Chicago Sun-Times
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Various artists, "Slumdog Millonaire Soundtrack" (Interscope) [2.5 STARS]

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Already victorious at the Golden Globes, where the music he crafted for director Danny Boyle's "Slumdog Millionaire" won best original score, Indian composer A.R. Rahman is poised for even more accolades this weekend at the Oscars: Not only is his score once again in contention, he's been nominated for two of the best original songs ("Jai Ho," which powers the big dance number at the end of the film, and "O... Saya," which features underground darling and Sri Lanka-born rapper Maya Arulpragasam, a.k.a. M.I.A.). With the scores to 100 Bollywood films to his credit and sales of a staggering 200 million albums, critics have been comparing the 43-year-old composer to everyone from Bernard Herrmann to Andrew Lloyd Webber--though Webber himself says that Rahman is a talent akin to Paul McCartney.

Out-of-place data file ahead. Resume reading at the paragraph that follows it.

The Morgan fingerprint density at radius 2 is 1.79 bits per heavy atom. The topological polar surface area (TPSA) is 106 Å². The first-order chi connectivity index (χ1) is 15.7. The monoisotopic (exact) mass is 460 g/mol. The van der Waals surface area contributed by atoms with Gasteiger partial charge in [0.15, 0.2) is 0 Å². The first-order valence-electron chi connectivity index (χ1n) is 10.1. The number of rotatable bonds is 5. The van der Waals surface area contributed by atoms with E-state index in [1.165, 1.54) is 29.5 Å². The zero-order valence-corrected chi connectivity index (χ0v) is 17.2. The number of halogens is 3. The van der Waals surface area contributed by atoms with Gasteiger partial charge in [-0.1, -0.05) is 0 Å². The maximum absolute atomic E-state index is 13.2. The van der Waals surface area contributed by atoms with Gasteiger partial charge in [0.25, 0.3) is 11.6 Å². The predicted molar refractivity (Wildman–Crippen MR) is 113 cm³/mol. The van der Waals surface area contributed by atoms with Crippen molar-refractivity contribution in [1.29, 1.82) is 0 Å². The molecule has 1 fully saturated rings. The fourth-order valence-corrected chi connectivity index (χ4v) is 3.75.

Along with claims that the soundtrack stands on its own as a brilliant beginning-to-end album, much of this praise is hyperbolic. Yes, there is a deliciously invigorating and exotic buzz to his mix of techno, hip-hop, African rhythms, syrupy Bollywood string sections and timeless Indian drones, especially on the first half of the 13-song disc, with standouts including the opening "O... Saya," "Riots" and "Ringa Ringa." But M.I.A.'s 2008 hit "Paper Planes," which appears in two mixes, is better appreciated in the context of her 2007 album "Kala," while both the sub-"High School Musical" rah-rah cheerleading of "Jai Ho" and the beyond-Celine Dion ballad schlock of "Dreams on Fire" bring to mind comparisons to the very worst of Hollywood soundtrack smarminess, if not Lloyd Webber at his cheesiest and most forced.

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One question, Jim: There's only one "artist" who has ever eclipsed Celine Dion in terms of ballady schlockiness, and that's Richard Marx. "Dreams on Fire" is admittedly pretty bad, but I dunno that it should be put into the same category as "Right Here Waiting" or "Until I Find You Again."

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